I speak a lot on social media about how my husband and I have had to learn each other’s core needs to maintain a healthy and happy marriage. For those who are new here, he and I separated two years ago and nearly divorced. Our choice to reconcile was easy because, through it all, we still loved each other. But that didn’t mean we wouldn’t have to work hard to build a better marriage this time.
Someone asked me the other day if I could explain what a core need is, and how it differs from other everyday needs when it comes to marriage. So, I’m going to break that down.
Core needs can best be described as our non-negotiables. They are the things that, at the most basic and fundamental level, we must have to feel happy and fulfilled. They go far beneath the surface, where most of our everyday needs live. Our everyday needs are things that we would prefer to have if we could, but that we could survive (perhaps even thrive) without.
Every person has core needs that are unique to them. For my husband and me, learning about each other’s individual core needs put us in a bit of a pickle. My husband Charlie has a core need of connection and belonging. At the deepest level, he cannot be happy if he doesn’t feel a deep and intimate connection with me. I want to note here that intimacy does not necessitate sex. While, of course, my husband and I both desire a strong and healthy sex life, his need for intimacy is emotional, mental, maybe even spiritual. He feels happiest when he and I are emotionally bonded and when he feels a deep connection with my spirit.
My core need, paradoxically, is for freedom and autonomy. I require lots of personal space and alone time to feel happy and fulfilled.
And, as you can probably see by now, these opposing needs brought a lot of strife into our marriage. Charlie was constantly reaching toward me for connection, and I was stretching away for freedom. The result was that Charlie felt abandoned, and I felt smothered. As we fought to get our core needs met, we created a vicious cycle where, on the one hand, Charlie was chasing me, feeling rejected, and then chasing more. And, on the other hand, I was feeling smothered, pulling further away, and then feeling even more smothered as he chased. It was a never-ending loop that was making us both miserable.
Since reconciling, and through a lot of therapy, we have learned how to operate within the constraints of our opposing core needs. What it has come down to, funnily enough, is both of us learning how to sacrifice our core needs for the sake of each other.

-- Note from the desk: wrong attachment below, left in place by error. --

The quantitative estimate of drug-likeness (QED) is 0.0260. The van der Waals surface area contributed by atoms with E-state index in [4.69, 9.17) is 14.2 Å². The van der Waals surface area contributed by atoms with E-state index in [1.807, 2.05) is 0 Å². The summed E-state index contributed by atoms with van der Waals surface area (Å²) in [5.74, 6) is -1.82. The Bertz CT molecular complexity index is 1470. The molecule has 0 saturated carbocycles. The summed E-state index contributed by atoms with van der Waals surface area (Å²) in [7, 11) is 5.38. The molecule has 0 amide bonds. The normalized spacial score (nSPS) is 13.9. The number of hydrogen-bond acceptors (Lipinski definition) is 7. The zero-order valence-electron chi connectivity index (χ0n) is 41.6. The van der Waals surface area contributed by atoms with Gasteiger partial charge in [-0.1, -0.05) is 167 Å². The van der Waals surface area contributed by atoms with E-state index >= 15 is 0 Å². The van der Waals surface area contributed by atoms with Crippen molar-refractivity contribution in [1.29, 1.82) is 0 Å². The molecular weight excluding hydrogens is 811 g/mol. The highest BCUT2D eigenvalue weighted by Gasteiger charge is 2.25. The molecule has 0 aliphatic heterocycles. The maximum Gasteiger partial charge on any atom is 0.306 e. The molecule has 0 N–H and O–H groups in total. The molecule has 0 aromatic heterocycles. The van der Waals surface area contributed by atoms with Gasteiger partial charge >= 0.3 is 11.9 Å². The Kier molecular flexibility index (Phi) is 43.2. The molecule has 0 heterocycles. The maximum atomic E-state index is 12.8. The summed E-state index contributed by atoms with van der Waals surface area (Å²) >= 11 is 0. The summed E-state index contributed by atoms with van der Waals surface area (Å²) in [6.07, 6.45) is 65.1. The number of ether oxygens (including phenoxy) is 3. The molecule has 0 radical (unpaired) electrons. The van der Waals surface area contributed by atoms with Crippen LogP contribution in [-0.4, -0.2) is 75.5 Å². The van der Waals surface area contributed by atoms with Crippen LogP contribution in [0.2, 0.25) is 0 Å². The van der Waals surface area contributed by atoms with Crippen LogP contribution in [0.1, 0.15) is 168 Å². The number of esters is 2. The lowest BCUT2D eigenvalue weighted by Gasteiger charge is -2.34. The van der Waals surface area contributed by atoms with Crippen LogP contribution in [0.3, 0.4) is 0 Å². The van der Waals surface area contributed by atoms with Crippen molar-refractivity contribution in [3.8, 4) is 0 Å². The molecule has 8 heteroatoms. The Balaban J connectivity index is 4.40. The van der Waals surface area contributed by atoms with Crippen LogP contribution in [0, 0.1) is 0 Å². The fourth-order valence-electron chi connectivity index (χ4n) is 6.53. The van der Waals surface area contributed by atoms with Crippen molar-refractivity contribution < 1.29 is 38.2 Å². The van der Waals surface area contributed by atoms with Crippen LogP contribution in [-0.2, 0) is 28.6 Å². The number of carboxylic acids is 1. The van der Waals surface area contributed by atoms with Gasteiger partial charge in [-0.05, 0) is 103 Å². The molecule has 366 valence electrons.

I know, that sounds like the opposite of the way to fix that kind of problem. But hear me out.
I think the best way out of a vicious, recurring cycle is to create a new cycle in its place (at least in situations like this one). In the past, we were both constantly striving to have our needs met and finding that we were only getting hurt and frustrated. To make matters worse, we were building resentment toward each other. Now, we try to constantly hold space for each other’s core needs, making each other’s core needs one of our top priorities.
Charlie has begun giving me my blessed alone time without making me feel guilty or like I need to rush through it to be with him. As a result of this guilt-free independence, I am happy. And now that I am happy, and my needs are being met, Charlie no longer has to chase. I seek him out now because I’ve gotten my “alone time” cup filled, and now I want to be with him.
In the same way, I make intentional choices about making time for Charlie in an intimate and connected way. We have special date nights together and a nightly bedtime routine where we put away our devices and have uninterrupted time for connection. As a result, Charlie feels happy and fulfilled. He no longer chases me because he doesn’t feel like he has to.
This is what learning about your and your partner’s core needs does for a relationship. It teaches you how to recognize and be mindful of each other’s needs and when one or both of your cups is getting empty. You learn how to preempt frustration and disappointment by being intentionally aware of each other’s core needs and whether they’re being met.
And, when both partners have their core needs met, you find that you don’t sweat the small stuff as much anymore. It turns out that chronically unhappy, unfulfilled people tend to be a lot more cranky about minor inconveniences and setbacks than happy and fulfilled people. Now that my husband and I get the fulfillment of those core needs, we just don’t fight as much about the inconsequential things.
We have peace and joy, connection and freedom. For the first time in many years, we have a marriage that works.
Amber Wardell is a doctor of psychology and author who speaks on women’s issues related to marriage, motherhood, and mental health. Subscribe to the free newsletter to get exclusive content delivered to your inbox and to never miss an upload.